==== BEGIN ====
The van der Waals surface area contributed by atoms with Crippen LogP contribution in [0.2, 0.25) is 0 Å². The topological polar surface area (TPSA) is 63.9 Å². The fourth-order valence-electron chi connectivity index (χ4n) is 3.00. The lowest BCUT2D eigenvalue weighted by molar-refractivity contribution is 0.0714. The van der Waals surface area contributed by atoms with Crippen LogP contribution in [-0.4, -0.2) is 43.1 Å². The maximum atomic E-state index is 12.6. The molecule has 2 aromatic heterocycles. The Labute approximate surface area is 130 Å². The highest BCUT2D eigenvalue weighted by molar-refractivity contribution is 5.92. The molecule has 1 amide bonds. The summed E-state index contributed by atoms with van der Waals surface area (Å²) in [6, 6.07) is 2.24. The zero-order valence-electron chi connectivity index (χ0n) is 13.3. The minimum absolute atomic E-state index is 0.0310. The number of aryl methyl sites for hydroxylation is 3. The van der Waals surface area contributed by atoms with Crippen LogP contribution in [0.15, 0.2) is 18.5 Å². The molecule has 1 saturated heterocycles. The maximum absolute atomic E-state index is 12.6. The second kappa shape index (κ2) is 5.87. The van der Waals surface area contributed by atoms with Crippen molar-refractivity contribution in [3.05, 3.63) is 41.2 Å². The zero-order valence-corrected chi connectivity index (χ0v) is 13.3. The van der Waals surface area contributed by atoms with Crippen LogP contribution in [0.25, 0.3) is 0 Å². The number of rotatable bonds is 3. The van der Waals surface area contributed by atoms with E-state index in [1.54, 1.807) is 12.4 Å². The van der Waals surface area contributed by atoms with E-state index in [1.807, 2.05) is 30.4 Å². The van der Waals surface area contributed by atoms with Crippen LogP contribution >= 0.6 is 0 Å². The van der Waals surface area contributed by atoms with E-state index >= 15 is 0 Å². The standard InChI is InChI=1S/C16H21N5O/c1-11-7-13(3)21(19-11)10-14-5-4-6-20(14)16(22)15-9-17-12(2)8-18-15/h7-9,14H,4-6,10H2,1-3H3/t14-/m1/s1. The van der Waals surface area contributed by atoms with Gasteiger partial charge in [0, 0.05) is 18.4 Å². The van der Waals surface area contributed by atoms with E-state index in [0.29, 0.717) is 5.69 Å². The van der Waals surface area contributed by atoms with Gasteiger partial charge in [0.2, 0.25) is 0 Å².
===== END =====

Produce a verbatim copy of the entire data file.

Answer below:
The van der Waals surface area contributed by atoms with Crippen LogP contribution in [0.2, 0.25) is 0 Å². The topological polar surface area (TPSA) is 63.9 Å². The fourth-order valence-electron chi connectivity index (χ4n) is 3.00. The lowest BCUT2D eigenvalue weighted by molar-refractivity contribution is 0.0714. The van der Waals surface area contributed by atoms with Crippen LogP contribution in [-0.4, -0.2) is 43.1 Å². The maximum atomic E-state index is 12.6. The molecule has 2 aromatic heterocycles. The Labute approximate surface area is 130 Å². The highest BCUT2D eigenvalue weighted by molar-refractivity contribution is 5.92. The molecule has 1 amide bonds. The summed E-state index contributed by atoms with van der Waals surface area (Å²) in [6, 6.07) is 2.24. The zero-order valence-electron chi connectivity index (χ0n) is 13.3. The minimum absolute atomic E-state index is 0.0310. The number of aryl methyl sites for hydroxylation is 3. The van der Waals surface area contributed by atoms with Crippen LogP contribution in [0.15, 0.2) is 18.5 Å². The molecule has 1 saturated heterocycles. The maximum absolute atomic E-state index is 12.6. The second kappa shape index (κ2) is 5.87. The van der Waals surface area contributed by atoms with Crippen molar-refractivity contribution in [3.05, 3.63) is 41.2 Å². The zero-order valence-corrected chi connectivity index (χ0v) is 13.3. The van der Waals surface area contributed by atoms with Crippen LogP contribution in [0.25, 0.3) is 0 Å². The number of rotatable bonds is 3. The van der Waals surface area contributed by atoms with E-state index in [1.54, 1.807) is 12.4 Å². The van der Waals surface area contributed by atoms with E-state index in [1.807, 2.05) is 30.4 Å². The van der Waals surface area contributed by atoms with Crippen LogP contribution >= 0.6 is 0 Å². The van der Waals surface area contributed by atoms with E-state index >= 15 is 0 Å². The standard InChI is InChI=1S/C16H21N5O/c1-11-7-13(3)21(19-11)10-14-5-4-6-20(14)16(22)15-9-17-12(2)8-18-15/h7-9,14H,4-6,10H2,1-3H3/t14-/m1/s1. The van der Waals surface area contributed by atoms with Gasteiger partial charge in [0, 0.05) is 18.4 Å². The van der Waals surface area contributed by atoms with E-state index in [0.29, 0.717) is 5.69 Å². The van der Waals surface area contributed by atoms with Gasteiger partial charge in [0.2, 0.25) is 0 Å².